Crypto-conditions are a form of multi-sig contract that doesn't attempt to aggregate any identities. Instead it uses hash commitments to commit to some boolean circuit. I.e. A contract may require "either Alice, or both Bob and Carol", or any arbitrary logic. The contract is a single hash. The proof of execution reveals only the relevant branches. The contract is valid if all leaves are valid and all intermediate steps have appropriate thresholds.

ANY-k is implemented as k-of-n. OR/ANY as 1-of-n. AND/ALL as n-of-n. A fullfillment may be either a hash-lock that is just a revealed symmetric secret key, or a signing public key whose corresponding secret signs the transaction that it approves.

Any irrelevant (or dead/unresolved) branches are truncated to a single hash commitment; enabling an arbitrarily large contract to resolve to a minimal proof.

Conclusion

I believe it would be worth implementing all of these. Notably $(t,n)$ enables a group to divide their signing right such that no single, or fewer-than-t subset may impersonate the group. N-of-N MuSig enables opportunistic groups to compress the crypto-condition contracts, which can describe any boolean circuits - not just subsets or all.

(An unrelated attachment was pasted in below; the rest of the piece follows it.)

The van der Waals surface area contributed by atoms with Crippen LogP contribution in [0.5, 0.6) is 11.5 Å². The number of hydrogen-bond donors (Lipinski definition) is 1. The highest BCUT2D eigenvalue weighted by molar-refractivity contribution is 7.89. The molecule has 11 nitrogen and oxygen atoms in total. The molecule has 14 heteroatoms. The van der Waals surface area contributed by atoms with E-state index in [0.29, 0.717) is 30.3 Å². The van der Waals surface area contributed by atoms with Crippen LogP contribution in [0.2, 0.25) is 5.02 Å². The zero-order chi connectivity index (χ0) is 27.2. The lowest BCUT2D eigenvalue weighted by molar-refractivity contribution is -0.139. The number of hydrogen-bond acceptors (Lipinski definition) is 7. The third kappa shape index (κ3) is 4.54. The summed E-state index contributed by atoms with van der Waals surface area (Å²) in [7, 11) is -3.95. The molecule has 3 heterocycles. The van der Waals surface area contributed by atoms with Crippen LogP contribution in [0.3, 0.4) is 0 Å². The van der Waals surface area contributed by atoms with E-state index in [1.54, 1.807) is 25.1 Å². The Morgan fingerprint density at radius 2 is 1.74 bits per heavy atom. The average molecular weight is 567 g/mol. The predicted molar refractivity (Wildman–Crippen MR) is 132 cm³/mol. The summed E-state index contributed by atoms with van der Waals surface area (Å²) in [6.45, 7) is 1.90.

bonus: BLS is signature scheme that supports aggregation of many distinct-signatures. But this is not schnorr-friendly and does not work with any curves not explicitly designed to be pairing-friendly.

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  • $\begingroup$ Thank you, it the first protocol applicable to bitcoin? waves? $\endgroup$ – Solon Mar 23 '18 at 3:33
  • $\begingroup$ @Solon Yes, it could be used for cryptocurrencies. Is it? AFAIK not yet. But there have been efforts in switching to schnorr to enable MuSig; which would imply being able to use $(t,n)$. $\endgroup$ – cypherfox Mar 23 '18 at 3:36
  • $\begingroup$ the question is can I do it by myself? can I share bitcoin/waves private key, between n nodes to allow only a set of k to produce a signature? without changing chain verification method $\endgroup$ – Solon Mar 23 '18 at 3:38
  • $\begingroup$ Using ECDSA? No. If you switch to say Ed25519, an EdDSA that uses schnorr, then yes. There may be other ways for ECDSA, but I don't follow ECDSA because EdDSA is far more useful. $\endgroup$ – cypherfox Mar 23 '18 at 3:41
  • $\begingroup$ With BTC and other ECDSA, you must use the "script" to implement multisig. I'm not versed in the BTC script language, but I'm pretty sure they have a fat-$(t,n)$ variant. $\endgroup$ – cypherfox Mar 23 '18 at 3:41